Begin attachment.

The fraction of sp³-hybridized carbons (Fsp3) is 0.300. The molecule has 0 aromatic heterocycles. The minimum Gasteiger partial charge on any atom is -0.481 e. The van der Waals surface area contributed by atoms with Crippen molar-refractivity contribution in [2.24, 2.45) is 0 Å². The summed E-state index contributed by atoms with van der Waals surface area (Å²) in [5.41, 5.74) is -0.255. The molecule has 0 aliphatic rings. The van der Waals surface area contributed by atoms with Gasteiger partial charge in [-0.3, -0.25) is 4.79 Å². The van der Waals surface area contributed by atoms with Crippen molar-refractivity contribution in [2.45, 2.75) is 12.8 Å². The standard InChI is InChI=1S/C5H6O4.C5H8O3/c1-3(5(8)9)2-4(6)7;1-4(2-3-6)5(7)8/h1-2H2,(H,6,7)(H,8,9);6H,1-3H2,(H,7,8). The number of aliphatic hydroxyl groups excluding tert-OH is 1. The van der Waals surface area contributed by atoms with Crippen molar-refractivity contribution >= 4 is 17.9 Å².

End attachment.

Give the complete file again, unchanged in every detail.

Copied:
The fraction of sp³-hybridized carbons (Fsp3) is 0.300. The molecule has 0 aromatic heterocycles. The minimum Gasteiger partial charge on any atom is -0.481 e. The van der Waals surface area contributed by atoms with Crippen molar-refractivity contribution in [2.24, 2.45) is 0 Å². The summed E-state index contributed by atoms with van der Waals surface area (Å²) in [5.41, 5.74) is -0.255. The molecule has 0 aliphatic rings. The van der Waals surface area contributed by atoms with Gasteiger partial charge in [-0.3, -0.25) is 4.79 Å². The van der Waals surface area contributed by atoms with Crippen molar-refractivity contribution in [2.45, 2.75) is 12.8 Å². The standard InChI is InChI=1S/C5H6O4.C5H8O3/c1-3(5(8)9)2-4(6)7;1-4(2-3-6)5(7)8/h1-2H2,(H,6,7)(H,8,9);6H,1-3H2,(H,7,8). The number of aliphatic hydroxyl groups excluding tert-OH is 1. The van der Waals surface area contributed by atoms with Crippen molar-refractivity contribution >= 4 is 17.9 Å².